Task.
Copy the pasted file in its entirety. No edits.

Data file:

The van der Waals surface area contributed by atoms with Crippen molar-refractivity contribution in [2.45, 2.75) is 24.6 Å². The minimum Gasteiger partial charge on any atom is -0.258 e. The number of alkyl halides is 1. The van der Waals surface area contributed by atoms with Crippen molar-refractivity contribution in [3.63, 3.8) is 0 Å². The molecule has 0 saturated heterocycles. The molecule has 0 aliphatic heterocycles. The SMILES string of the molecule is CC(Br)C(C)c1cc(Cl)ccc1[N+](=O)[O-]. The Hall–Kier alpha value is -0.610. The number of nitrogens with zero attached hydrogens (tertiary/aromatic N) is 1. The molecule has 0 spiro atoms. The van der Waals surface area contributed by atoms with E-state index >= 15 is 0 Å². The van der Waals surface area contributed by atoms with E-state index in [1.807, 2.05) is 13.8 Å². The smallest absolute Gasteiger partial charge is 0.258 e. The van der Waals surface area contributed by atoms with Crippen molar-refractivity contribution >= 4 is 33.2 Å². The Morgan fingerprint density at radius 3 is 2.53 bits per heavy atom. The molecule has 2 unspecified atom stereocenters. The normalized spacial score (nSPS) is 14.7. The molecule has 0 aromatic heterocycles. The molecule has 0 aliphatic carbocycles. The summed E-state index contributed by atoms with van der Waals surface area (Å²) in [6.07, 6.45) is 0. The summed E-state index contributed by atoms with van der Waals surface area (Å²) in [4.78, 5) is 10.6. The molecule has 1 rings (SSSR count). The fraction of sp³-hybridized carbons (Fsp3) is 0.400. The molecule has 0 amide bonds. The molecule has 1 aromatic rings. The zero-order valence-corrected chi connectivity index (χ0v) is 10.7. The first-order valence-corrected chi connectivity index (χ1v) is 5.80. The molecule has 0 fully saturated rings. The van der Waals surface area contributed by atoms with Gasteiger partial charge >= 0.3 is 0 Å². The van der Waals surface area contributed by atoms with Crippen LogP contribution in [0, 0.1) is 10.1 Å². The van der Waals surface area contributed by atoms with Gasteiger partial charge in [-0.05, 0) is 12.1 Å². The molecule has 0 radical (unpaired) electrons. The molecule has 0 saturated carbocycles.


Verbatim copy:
The van der Waals surface area contributed by atoms with Crippen molar-refractivity contribution in [2.45, 2.75) is 24.6 Å². The minimum Gasteiger partial charge on any atom is -0.258 e. The number of alkyl halides is 1. The van der Waals surface area contributed by atoms with Crippen molar-refractivity contribution in [3.63, 3.8) is 0 Å². The molecule has 0 saturated heterocycles. The molecule has 0 aliphatic heterocycles. The SMILES string of the molecule is CC(Br)C(C)c1cc(Cl)ccc1[N+](=O)[O-]. The Hall–Kier alpha value is -0.610. The number of nitrogens with zero attached hydrogens (tertiary/aromatic N) is 1. The molecule has 0 spiro atoms. The van der Waals surface area contributed by atoms with E-state index >= 15 is 0 Å². The van der Waals surface area contributed by atoms with E-state index in [1.807, 2.05) is 13.8 Å². The smallest absolute Gasteiger partial charge is 0.258 e. The van der Waals surface area contributed by atoms with Crippen molar-refractivity contribution >= 4 is 33.2 Å². The Morgan fingerprint density at radius 3 is 2.53 bits per heavy atom. The molecule has 2 unspecified atom stereocenters. The normalized spacial score (nSPS) is 14.7. The molecule has 0 aromatic heterocycles. The molecule has 0 aliphatic carbocycles. The summed E-state index contributed by atoms with van der Waals surface area (Å²) in [6.07, 6.45) is 0. The summed E-state index contributed by atoms with van der Waals surface area (Å²) in [4.78, 5) is 10.6. The molecule has 1 rings (SSSR count). The fraction of sp³-hybridized carbons (Fsp3) is 0.400. The molecule has 0 amide bonds. The molecule has 1 aromatic rings. The zero-order valence-corrected chi connectivity index (χ0v) is 10.7. The first-order valence-corrected chi connectivity index (χ1v) is 5.80. The molecule has 0 fully saturated rings. The van der Waals surface area contributed by atoms with Gasteiger partial charge >= 0.3 is 0 Å². The van der Waals surface area contributed by atoms with Crippen LogP contribution in [0, 0.1) is 10.1 Å². The van der Waals surface area contributed by atoms with Gasteiger partial charge in [-0.05, 0) is 12.1 Å². The molecule has 0 radical (unpaired) electrons. The molecule has 0 saturated carbocycles.